May 7, 2011
Lovely, From Dawn to Dusk
The San Francisco Choral Artists, always adventuresome in their support of new music, are not resting on their laurels. Director Megan Solomon has embarked with them on a new venture, a collaboration with the Alexander String Quartet, and the result was a wonderful concert Saturday night at St. Mark’s Lutheran Church in San Francisco.
Three works commissioned by the Choral Artists, plus a fourth written by their current composer in residence, Richard Felciano, were premiered. First on the program was Winter Light by Michael Gandolfi, set to two poems by Amy Lowell. The quartet began and ended “Falling Snow” with sounds of falling snow, and underlined the “ice and fire” in the opening lines of “Opal” with a strong cello pizzicato set off against a flickering tremolo in the upper instruments. Voices were combined in imaginative ways, alternating and combining women and men, and passing phrases from section to section.
From Gandolfi’s tonal settings the chorus moved on to Felciano’s dissonant a cappella Dawn, set to an excerpt from “The Sun Rising” by John Donne. Equally expressive in both musical styles, the chorus entered enthusiastically into Donne’s protest against the rising sun, which brings unwelcome end to a night of love. Felciano’s setting begins with a “scream” from the women and goes on to have considerable fun with the kinds of boring people who thrive in daylight.
Then it was on to a homophonic elegy by Beethoven. The quartet began with gorgeous playing, and the singers joined them in a lovely performance. In German as well as in English, the singers are moved by both words and music. It shows in their faces.
Stephen Leek’s a cappella Hollow Stone abounds in stunning vocal writing. A wordless beginning builds up powerful dissonances and includes impressive “toning” — singing a single oo with a unison so perfect that a spray of harmonics emerges, from both individual and combined voices. This sound continues as background to words beginning in the strong alto section. The text (from Randolph Stowe’s poem “Sleep”) contrasts the nitty-gritty grind of daytime life with the restorative power of sleep: “Sleep, who are silence, make me a hollow stone.” A rising motif against a unison drone built to a terrific forte and ebbed to a pianissimo. More toning, humming, and a quiet finish. The piece is extraordinary, as was the performance.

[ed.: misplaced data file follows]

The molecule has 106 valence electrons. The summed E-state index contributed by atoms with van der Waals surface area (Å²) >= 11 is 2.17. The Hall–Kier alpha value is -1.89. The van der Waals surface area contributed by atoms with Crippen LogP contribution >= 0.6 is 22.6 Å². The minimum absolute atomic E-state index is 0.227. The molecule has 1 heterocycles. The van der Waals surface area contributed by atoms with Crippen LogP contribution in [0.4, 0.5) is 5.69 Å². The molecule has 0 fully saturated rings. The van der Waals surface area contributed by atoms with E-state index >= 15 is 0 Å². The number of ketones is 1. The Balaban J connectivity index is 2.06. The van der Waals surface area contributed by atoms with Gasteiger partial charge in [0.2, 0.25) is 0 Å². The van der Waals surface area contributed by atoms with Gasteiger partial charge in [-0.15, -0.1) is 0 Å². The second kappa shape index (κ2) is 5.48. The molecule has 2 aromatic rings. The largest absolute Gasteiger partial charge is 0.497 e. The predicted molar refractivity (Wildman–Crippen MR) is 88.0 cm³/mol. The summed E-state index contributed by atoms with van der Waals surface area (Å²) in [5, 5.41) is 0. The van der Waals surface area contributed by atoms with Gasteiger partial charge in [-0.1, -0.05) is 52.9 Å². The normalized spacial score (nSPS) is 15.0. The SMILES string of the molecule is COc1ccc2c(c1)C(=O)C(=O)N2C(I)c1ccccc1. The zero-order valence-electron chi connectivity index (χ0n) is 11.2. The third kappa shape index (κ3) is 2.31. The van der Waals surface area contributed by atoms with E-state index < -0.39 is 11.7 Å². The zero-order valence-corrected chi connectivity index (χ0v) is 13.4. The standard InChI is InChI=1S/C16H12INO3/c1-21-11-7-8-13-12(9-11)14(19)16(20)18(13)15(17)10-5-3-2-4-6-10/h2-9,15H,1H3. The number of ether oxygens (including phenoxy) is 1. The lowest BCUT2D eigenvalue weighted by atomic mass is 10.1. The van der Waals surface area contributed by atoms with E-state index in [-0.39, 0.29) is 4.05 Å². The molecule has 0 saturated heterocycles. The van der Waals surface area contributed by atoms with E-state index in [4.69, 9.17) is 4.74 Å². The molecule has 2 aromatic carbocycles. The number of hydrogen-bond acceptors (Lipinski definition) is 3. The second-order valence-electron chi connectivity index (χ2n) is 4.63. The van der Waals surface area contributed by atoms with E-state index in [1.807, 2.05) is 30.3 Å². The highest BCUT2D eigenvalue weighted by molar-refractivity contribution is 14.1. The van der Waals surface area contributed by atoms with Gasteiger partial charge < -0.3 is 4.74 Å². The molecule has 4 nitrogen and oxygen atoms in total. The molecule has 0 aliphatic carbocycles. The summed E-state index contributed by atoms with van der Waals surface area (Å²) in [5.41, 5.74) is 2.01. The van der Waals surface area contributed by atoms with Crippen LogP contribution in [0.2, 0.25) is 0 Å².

The Choral Artists sang four quartets by Brahms (Opus 92), and the Alexander Quartet played the piano part, transcribed by first violinist Zakarias Grafilo. Brahms’ vocal writing is eminently singable, and how this chorus loves to sing! Megan Solomon herself had provided written translations for the program, and it is easy to see, from the quality of her writing, what an important contribution she makes to the singers’ love of words. (From the Quibble Department comes the suggestion that “Spätherbst” looks more like late fall than late spring.) The audience was treated to some purely instrumental Brahms by the Alexanders. It is a great pleasure to hear a program that features new music but combines it with music from other eras.
Deadset on a New Life
In 2006, a group of men from Senegal set out in a boat, seeking a better life. Their boat drifted across the Atlantic, and 11 dead men were discovered in it. One had written a farewell letter to his family as he died. Christopher Marshall’s work for solo tenor accompanied by chorus, This Big Moroccan Sea, is a setting of that letter. It was given a restrained, tender performance by Devin Caughy and his fellow singers.
Veronika Krausas wrote one of the commissioned pieces, language of the birds, setting five fragments of poems by Lawrence Ferlinghetti. Solomon called it “quirky” — an apt description — and the singers had a good time with it. The birds involved were respectively located on treetops, a person’s shoulder, and another person’s head. Various combinations of chorus and quartet — including an ABA form with the quartet on the A sections and the chorus between them, and using a spoken part over a seven-note ostinato and choral accompaniment — made the piece an effective combination of singers and strings.
The third commissioned piece was Clair de Lune by Paul Chihara, a setting of the composer’s English paraphrase of Verlaine’s poem. The paraphrase was wordier than the original French, and certain words were repeated here and there, with the result that the text was difficult to hear and follow. (In the words of the young Jerry Brown, “More is less.”) In certain well-known settings of Verlaine’s poem, every word counts, and every sound is luscious.
This was a marvelous concert, and you have two more chances to hear it: next Saturday in Oakland and Sunday in Palo Alto. Or if, by bad luck, you are otherwise occupied, you will have to wait for the recording.
Anna Carol Dudley is a singer, teacher, UC Berkeley faculty emerita, San Francisco State University lecturer emerita, and director emerita of the San Francisco Early Music Society's Baroque Music Workshop.
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